• Corporate: Corporate prayer is kind of like conversational in that it has the same goals. The main difference is that we do it together. We pray with one voice with those around us, with those who have died and with those yet to be born.
  • Contemplative: This prayer encourages us to contemplate God. In the Rosary we reflect on the Incarnation, Crucifixion and Resurrection of Christ. In the Divine Mercy chaplet we contemplate the Blood of Christ. Brother Lawrence, at all times of the day, deliberately imagined himself in the God's presence.
  • Meditative: This form of prayer is much like Buddhist meditation. However, where Buddhists seek to lose themselves in the cosmos (achieving unity with all by having no self), Christians seek deeper union with God. My three favorite prayers in this vein are:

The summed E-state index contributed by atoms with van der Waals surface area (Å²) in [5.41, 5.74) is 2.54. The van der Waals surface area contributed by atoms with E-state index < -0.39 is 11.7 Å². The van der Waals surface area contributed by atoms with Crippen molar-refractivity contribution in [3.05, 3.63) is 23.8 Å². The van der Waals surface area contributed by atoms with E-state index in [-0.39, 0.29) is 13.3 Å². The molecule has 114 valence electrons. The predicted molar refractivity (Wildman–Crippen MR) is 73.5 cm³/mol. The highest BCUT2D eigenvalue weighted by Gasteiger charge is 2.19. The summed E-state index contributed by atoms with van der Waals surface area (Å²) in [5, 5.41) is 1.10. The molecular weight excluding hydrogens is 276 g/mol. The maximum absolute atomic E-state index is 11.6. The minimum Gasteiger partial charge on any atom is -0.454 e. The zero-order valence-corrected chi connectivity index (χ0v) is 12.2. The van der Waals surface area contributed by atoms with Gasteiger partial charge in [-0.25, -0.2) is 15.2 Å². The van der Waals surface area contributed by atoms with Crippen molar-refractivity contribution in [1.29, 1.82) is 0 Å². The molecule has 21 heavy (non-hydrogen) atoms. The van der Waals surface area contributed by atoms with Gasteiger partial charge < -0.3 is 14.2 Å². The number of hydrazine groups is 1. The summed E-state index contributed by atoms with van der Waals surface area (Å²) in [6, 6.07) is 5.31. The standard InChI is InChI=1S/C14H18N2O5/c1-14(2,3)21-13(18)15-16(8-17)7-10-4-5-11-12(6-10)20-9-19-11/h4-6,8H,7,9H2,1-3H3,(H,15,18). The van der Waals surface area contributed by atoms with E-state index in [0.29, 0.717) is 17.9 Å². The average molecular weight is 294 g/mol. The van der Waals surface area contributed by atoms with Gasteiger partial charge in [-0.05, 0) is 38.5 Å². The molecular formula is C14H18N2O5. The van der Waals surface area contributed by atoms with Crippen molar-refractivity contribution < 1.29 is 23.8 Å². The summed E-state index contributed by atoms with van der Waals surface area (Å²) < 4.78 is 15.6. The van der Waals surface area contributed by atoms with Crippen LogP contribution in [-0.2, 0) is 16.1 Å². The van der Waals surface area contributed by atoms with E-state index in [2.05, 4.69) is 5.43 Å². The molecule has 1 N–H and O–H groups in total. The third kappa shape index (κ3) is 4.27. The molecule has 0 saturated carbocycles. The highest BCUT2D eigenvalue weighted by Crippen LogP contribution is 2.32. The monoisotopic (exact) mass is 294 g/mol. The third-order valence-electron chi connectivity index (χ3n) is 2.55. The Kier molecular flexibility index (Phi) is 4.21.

Ultimately, I now believe that I should pray all the time, especially when I am sinning, because it will give me the strength to live a more holy life.

Friday, February 03, 2006

I AM

I AM the Light in darkness
I AM the Face of Spirit
I AM the humble King
I AM the lowest God
I AM the wealthiest Pauper
I AM the hungry Creator
I AM the Husband of harlots and virgins
I AM the Father of orphans
I AM the Friend of outcasts
I AM the Freedom of prisoners
I AM the peaceful Warrior
I AM the cleansing Blood
I AM the dying Healer
I AM the condemned Judge
I AM the Rebel who is Law
I AM the sentenced Forgiveness
I AM the Betrayed by a kiss
I AM the Forsaken by friends
I AM the Love despised
I AM the living Victim
I AM the Thief of transgression
I AM the Death of death